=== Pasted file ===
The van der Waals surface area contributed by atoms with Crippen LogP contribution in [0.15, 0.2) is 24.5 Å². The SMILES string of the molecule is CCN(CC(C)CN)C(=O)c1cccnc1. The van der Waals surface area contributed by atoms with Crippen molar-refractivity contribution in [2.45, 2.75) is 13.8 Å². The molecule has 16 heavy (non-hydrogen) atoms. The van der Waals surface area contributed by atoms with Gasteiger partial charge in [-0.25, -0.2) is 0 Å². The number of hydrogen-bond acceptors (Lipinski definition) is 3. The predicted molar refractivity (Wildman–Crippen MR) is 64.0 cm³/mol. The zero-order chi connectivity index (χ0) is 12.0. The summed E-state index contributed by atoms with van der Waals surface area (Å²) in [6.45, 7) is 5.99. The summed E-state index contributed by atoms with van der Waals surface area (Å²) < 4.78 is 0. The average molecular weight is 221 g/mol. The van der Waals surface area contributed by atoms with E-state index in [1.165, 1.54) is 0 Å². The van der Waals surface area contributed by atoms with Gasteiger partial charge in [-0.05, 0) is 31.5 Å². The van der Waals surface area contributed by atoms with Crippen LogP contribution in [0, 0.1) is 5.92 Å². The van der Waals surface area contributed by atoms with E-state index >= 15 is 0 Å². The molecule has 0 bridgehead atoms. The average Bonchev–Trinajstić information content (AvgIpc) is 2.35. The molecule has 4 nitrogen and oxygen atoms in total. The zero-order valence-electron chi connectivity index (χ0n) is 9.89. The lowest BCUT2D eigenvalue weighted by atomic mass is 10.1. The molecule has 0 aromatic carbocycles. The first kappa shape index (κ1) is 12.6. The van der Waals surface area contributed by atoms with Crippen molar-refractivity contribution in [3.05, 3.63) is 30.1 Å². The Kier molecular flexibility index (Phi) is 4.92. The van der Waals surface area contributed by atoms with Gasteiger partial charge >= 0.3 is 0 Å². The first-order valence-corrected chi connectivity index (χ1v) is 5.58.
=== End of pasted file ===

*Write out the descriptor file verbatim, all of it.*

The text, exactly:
The van der Waals surface area contributed by atoms with Crippen LogP contribution in [0.15, 0.2) is 24.5 Å². The SMILES string of the molecule is CCN(CC(C)CN)C(=O)c1cccnc1. The van der Waals surface area contributed by atoms with Crippen molar-refractivity contribution in [2.45, 2.75) is 13.8 Å². The molecule has 16 heavy (non-hydrogen) atoms. The van der Waals surface area contributed by atoms with Gasteiger partial charge in [-0.25, -0.2) is 0 Å². The number of hydrogen-bond acceptors (Lipinski definition) is 3. The predicted molar refractivity (Wildman–Crippen MR) is 64.0 cm³/mol. The zero-order chi connectivity index (χ0) is 12.0. The summed E-state index contributed by atoms with van der Waals surface area (Å²) in [6.45, 7) is 5.99. The summed E-state index contributed by atoms with van der Waals surface area (Å²) < 4.78 is 0. The average molecular weight is 221 g/mol. The van der Waals surface area contributed by atoms with E-state index in [1.165, 1.54) is 0 Å². The van der Waals surface area contributed by atoms with Gasteiger partial charge in [-0.05, 0) is 31.5 Å². The van der Waals surface area contributed by atoms with Crippen LogP contribution in [0, 0.1) is 5.92 Å². The van der Waals surface area contributed by atoms with E-state index >= 15 is 0 Å². The molecule has 0 bridgehead atoms. The average Bonchev–Trinajstić information content (AvgIpc) is 2.35. The molecule has 4 nitrogen and oxygen atoms in total. The zero-order valence-electron chi connectivity index (χ0n) is 9.89. The lowest BCUT2D eigenvalue weighted by atomic mass is 10.1. The molecule has 0 aromatic carbocycles. The first kappa shape index (κ1) is 12.6. The van der Waals surface area contributed by atoms with Crippen molar-refractivity contribution in [3.05, 3.63) is 30.1 Å². The Kier molecular flexibility index (Phi) is 4.92. The van der Waals surface area contributed by atoms with Gasteiger partial charge >= 0.3 is 0 Å². The first-order valence-corrected chi connectivity index (χ1v) is 5.58.